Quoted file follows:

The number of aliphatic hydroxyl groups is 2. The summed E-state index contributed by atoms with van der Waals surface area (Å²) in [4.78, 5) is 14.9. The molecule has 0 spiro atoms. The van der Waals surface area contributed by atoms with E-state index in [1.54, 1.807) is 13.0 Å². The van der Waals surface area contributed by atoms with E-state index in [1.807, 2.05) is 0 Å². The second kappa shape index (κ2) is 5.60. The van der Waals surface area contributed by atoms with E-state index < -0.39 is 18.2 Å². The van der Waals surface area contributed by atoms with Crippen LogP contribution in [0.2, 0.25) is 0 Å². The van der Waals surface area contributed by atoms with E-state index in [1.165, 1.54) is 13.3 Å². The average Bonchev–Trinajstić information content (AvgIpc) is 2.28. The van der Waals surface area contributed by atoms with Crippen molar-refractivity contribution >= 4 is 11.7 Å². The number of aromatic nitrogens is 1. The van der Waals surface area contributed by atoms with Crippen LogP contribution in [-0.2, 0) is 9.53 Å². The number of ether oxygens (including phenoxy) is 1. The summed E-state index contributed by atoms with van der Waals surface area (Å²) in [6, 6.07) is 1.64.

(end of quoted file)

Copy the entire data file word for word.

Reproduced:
The number of aliphatic hydroxyl groups is 2. The summed E-state index contributed by atoms with van der Waals surface area (Å²) in [4.78, 5) is 14.9. The molecule has 0 spiro atoms. The van der Waals surface area contributed by atoms with E-state index in [1.54, 1.807) is 13.0 Å². The van der Waals surface area contributed by atoms with E-state index in [1.807, 2.05) is 0 Å². The second kappa shape index (κ2) is 5.60. The van der Waals surface area contributed by atoms with E-state index < -0.39 is 18.2 Å². The van der Waals surface area contributed by atoms with Crippen LogP contribution in [0.2, 0.25) is 0 Å². The van der Waals surface area contributed by atoms with E-state index in [1.165, 1.54) is 13.3 Å². The average Bonchev–Trinajstić information content (AvgIpc) is 2.28. The van der Waals surface area contributed by atoms with Crippen molar-refractivity contribution >= 4 is 11.7 Å². The number of aromatic nitrogens is 1. The van der Waals surface area contributed by atoms with Crippen LogP contribution in [-0.2, 0) is 9.53 Å². The number of ether oxygens (including phenoxy) is 1. The summed E-state index contributed by atoms with van der Waals surface area (Å²) in [6, 6.07) is 1.64.